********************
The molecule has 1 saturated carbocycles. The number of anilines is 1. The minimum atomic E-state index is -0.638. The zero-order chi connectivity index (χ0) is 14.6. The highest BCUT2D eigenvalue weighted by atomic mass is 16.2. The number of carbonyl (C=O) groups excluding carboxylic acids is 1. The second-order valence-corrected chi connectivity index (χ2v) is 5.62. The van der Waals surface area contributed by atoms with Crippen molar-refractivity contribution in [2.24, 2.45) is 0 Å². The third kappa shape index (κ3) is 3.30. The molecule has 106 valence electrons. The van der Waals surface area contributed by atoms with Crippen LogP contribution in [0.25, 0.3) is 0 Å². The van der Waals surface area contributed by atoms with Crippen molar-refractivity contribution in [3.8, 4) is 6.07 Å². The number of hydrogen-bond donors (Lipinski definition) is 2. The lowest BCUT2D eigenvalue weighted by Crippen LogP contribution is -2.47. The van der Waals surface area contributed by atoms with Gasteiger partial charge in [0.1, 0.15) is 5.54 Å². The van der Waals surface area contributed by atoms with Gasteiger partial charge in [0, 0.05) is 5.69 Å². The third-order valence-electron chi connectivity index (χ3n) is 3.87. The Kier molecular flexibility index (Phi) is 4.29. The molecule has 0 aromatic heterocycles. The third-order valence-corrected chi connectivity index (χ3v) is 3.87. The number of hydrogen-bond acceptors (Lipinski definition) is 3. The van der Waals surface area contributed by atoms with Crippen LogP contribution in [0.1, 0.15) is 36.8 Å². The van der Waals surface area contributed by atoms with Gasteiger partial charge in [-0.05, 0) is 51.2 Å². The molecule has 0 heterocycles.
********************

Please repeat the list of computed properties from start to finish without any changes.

The molecule has 1 saturated carbocycles. The number of anilines is 1. The minimum atomic E-state index is -0.638. The zero-order chi connectivity index (χ0) is 14.6. The highest BCUT2D eigenvalue weighted by atomic mass is 16.2. The number of carbonyl (C=O) groups excluding carboxylic acids is 1. The second-order valence-corrected chi connectivity index (χ2v) is 5.62. The van der Waals surface area contributed by atoms with Crippen molar-refractivity contribution in [2.24, 2.45) is 0 Å². The third kappa shape index (κ3) is 3.30. The molecule has 106 valence electrons. The van der Waals surface area contributed by atoms with Crippen LogP contribution in [0.25, 0.3) is 0 Å². The van der Waals surface area contributed by atoms with Crippen molar-refractivity contribution in [3.8, 4) is 6.07 Å². The number of hydrogen-bond donors (Lipinski definition) is 2. The lowest BCUT2D eigenvalue weighted by Crippen LogP contribution is -2.47. The van der Waals surface area contributed by atoms with Gasteiger partial charge in [0.1, 0.15) is 5.54 Å². The van der Waals surface area contributed by atoms with Gasteiger partial charge in [0, 0.05) is 5.69 Å². The third-order valence-electron chi connectivity index (χ3n) is 3.87. The Kier molecular flexibility index (Phi) is 4.29. The molecule has 0 aromatic heterocycles. The third-order valence-corrected chi connectivity index (χ3v) is 3.87. The number of hydrogen-bond acceptors (Lipinski definition) is 3. The van der Waals surface area contributed by atoms with Crippen LogP contribution in [0.1, 0.15) is 36.8 Å². The van der Waals surface area contributed by atoms with Gasteiger partial charge in [-0.05, 0) is 51.2 Å². The molecule has 0 heterocycles.